PROJECT: WATER TOWER – THE LEGEND OF UPPSPRETTA
Starting date: juli 24th 2013 – Reveal: september 6th 2013
10 meter high, 36 meter circumference
11 Toyists from The Netherlands, Iceland, Canada, Romania, Australia
Once upon a time there was a little puffin. His name was Uppspretta, since he was always bursting with energy. Living with his parents in a nice clean nest in Keflavik, Iceland, he was very anxious to discover the world and he wanted to know more about his own background and the country of Iceland.
The little puffin studied hard, read many books, and figured out that the island was geologically born around 20 million years ago out of volcanic activity. With regards to Icelandic settlement, he learned that a Norse chieftain became the first permanent settler on the island. And then Uppspretta knew for sure he had to go to Norway in order to find himself a nice future wife. His parents assured him that he should never fly above land because he would drop out of the sky if he did. But the little puffin was very curious and stubborn and as soon as he was ready to leave the nest he flew very far across the water and finally fell to earth as his parents had predicted. Looking around he saw strange buildings that we humans call windmills. Uppspretta did not land in Norway, but arrived instead in Holland.
The little puffin fell asleep and dreamt about people who could play music and would fly back with him to his homeland. These people looked like giant violins, trumpet plants and other instruments. He lay there waiting for a man to pick him up, but he didn’t know at all what a man would look like. He remembered that his parents had once told him that people could not fly and sing like birds do. Instead they made use of odd things like, for example, airplanes and musical instruments.
In the middle of his dream loomed a large ship that brought the little puffin back to the sea. The instruments took Uppspretta away and launched him above the water where his body transformed into an airplane. Geysers and volcanoes propelled him upwards so that he soared high in the sky. A choir of Instrument-people was singing to encourage him. Everyone could hear the music and everything was surrounded by joyful colors. Nature and people carried the little puffin back to Keflavik.
Back home he gave his life a new meaning. Uppspretta got married to a female puffin from Norway and became the leader of all puffins in Iceland. All over the county today everybody is still playing music as a tribute to him.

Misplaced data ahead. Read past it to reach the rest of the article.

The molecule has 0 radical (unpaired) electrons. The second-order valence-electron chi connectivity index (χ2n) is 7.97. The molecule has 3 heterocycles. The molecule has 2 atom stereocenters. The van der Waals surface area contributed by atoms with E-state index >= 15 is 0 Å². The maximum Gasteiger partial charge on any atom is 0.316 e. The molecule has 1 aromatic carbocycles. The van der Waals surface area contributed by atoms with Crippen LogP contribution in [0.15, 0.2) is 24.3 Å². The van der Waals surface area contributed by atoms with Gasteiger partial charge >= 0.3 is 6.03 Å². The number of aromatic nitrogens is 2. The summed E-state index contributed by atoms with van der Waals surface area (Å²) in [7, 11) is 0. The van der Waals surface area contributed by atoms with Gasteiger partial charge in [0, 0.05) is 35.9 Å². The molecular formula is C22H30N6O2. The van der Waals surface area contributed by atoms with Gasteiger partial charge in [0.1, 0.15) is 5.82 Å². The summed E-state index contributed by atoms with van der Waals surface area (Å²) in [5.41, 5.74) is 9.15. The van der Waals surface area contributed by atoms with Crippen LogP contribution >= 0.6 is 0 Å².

- Title: Legend of Uppspretta
- Artists: Toyists
- Technique: Piezo Graphic
- Material:Hahnemuehle German etching paper
- Image Size: 26 x 26 cm
- Paper Size: 29 x 29 cm
- Limited Edition: 100 (numbered & signed)
- Price: € 145,00
See more about the Uppspretta project in Iceland here
German Etching – a white, 100% a-cellulose paper – guarantees archival standards. First the mould-made etching paper features a distinct textured surface. Secondly with its premium matt inkjet coating German Etching meets the highest industry standards regarding density, colour gamut, colour graduation and image sharpness. Accordingly preserving the special touch and feel of genuine art paper. Therefore German Etching is one of the most popular media worldwide for artwork and photography.
Matt FineArt – textured
310 gsm, 100% a-Cellulose, white, mould-made
Fine Art Print/ Giclée/Piezo Graphic
Fine art print is a high resolution printmaking technique whereby high quality ink is sprayed onto paper. When the process was invented in the late 1980s the name originally applied to fine arts. At the same time, fine art print is also known as giclée or piezo graphic. To clarify the word Giclée we have to look at the French word gicleur, which means ‘nozzle’. While the term piezo is derived from the Greek word piezein, meaning to press. Therefore an indefinite number of prints can be made with this technique. However Toyism fine art prints/giclées/piezo graphics always come in a limited edition, are numbered, signed and come with an official certificate.
Shipping: Europe 1-2 weeks, outside Europe 2-3 weeks